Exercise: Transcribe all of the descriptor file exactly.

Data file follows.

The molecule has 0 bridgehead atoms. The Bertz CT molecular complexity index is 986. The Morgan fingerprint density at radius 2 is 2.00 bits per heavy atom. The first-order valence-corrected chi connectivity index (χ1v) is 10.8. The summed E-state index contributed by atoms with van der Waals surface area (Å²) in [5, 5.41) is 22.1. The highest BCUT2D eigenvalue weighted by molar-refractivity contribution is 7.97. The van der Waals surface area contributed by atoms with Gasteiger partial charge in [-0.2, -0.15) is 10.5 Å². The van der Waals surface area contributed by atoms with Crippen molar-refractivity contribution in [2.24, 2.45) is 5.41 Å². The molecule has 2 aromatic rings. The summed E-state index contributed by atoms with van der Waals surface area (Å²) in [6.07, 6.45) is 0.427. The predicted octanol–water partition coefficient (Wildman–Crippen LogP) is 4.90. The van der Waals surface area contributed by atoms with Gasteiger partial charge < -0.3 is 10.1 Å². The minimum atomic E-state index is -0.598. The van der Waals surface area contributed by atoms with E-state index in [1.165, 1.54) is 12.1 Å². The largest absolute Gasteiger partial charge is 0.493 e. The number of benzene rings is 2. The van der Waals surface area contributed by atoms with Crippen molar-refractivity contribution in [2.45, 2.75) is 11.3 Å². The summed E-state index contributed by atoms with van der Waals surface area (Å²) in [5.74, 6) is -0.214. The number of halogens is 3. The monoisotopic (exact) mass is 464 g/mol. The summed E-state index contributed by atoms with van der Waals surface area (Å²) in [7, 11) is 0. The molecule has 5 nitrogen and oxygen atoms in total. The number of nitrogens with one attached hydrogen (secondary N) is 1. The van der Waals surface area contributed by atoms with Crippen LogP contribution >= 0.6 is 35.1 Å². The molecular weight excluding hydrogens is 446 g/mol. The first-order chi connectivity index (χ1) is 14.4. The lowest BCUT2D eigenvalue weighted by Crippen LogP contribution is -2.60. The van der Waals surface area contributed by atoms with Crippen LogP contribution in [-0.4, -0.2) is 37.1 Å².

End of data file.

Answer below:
The molecule has 0 bridgehead atoms. The Bertz CT molecular complexity index is 986. The Morgan fingerprint density at radius 2 is 2.00 bits per heavy atom. The first-order valence-corrected chi connectivity index (χ1v) is 10.8. The summed E-state index contributed by atoms with van der Waals surface area (Å²) in [5, 5.41) is 22.1. The highest BCUT2D eigenvalue weighted by molar-refractivity contribution is 7.97. The van der Waals surface area contributed by atoms with Gasteiger partial charge in [-0.2, -0.15) is 10.5 Å². The van der Waals surface area contributed by atoms with Crippen molar-refractivity contribution in [2.24, 2.45) is 5.41 Å². The molecule has 2 aromatic rings. The summed E-state index contributed by atoms with van der Waals surface area (Å²) in [6.07, 6.45) is 0.427. The predicted octanol–water partition coefficient (Wildman–Crippen LogP) is 4.90. The van der Waals surface area contributed by atoms with Gasteiger partial charge < -0.3 is 10.1 Å². The minimum atomic E-state index is -0.598. The van der Waals surface area contributed by atoms with E-state index in [1.165, 1.54) is 12.1 Å². The largest absolute Gasteiger partial charge is 0.493 e. The number of benzene rings is 2. The van der Waals surface area contributed by atoms with Crippen molar-refractivity contribution in [2.45, 2.75) is 11.3 Å². The summed E-state index contributed by atoms with van der Waals surface area (Å²) in [5.74, 6) is -0.214. The number of halogens is 3. The monoisotopic (exact) mass is 464 g/mol. The summed E-state index contributed by atoms with van der Waals surface area (Å²) in [7, 11) is 0. The molecule has 5 nitrogen and oxygen atoms in total. The number of nitrogens with one attached hydrogen (secondary N) is 1. The van der Waals surface area contributed by atoms with Crippen LogP contribution >= 0.6 is 35.1 Å². The molecular weight excluding hydrogens is 446 g/mol. The first-order chi connectivity index (χ1) is 14.4. The lowest BCUT2D eigenvalue weighted by Crippen LogP contribution is -2.60. The van der Waals surface area contributed by atoms with Crippen LogP contribution in [-0.4, -0.2) is 37.1 Å².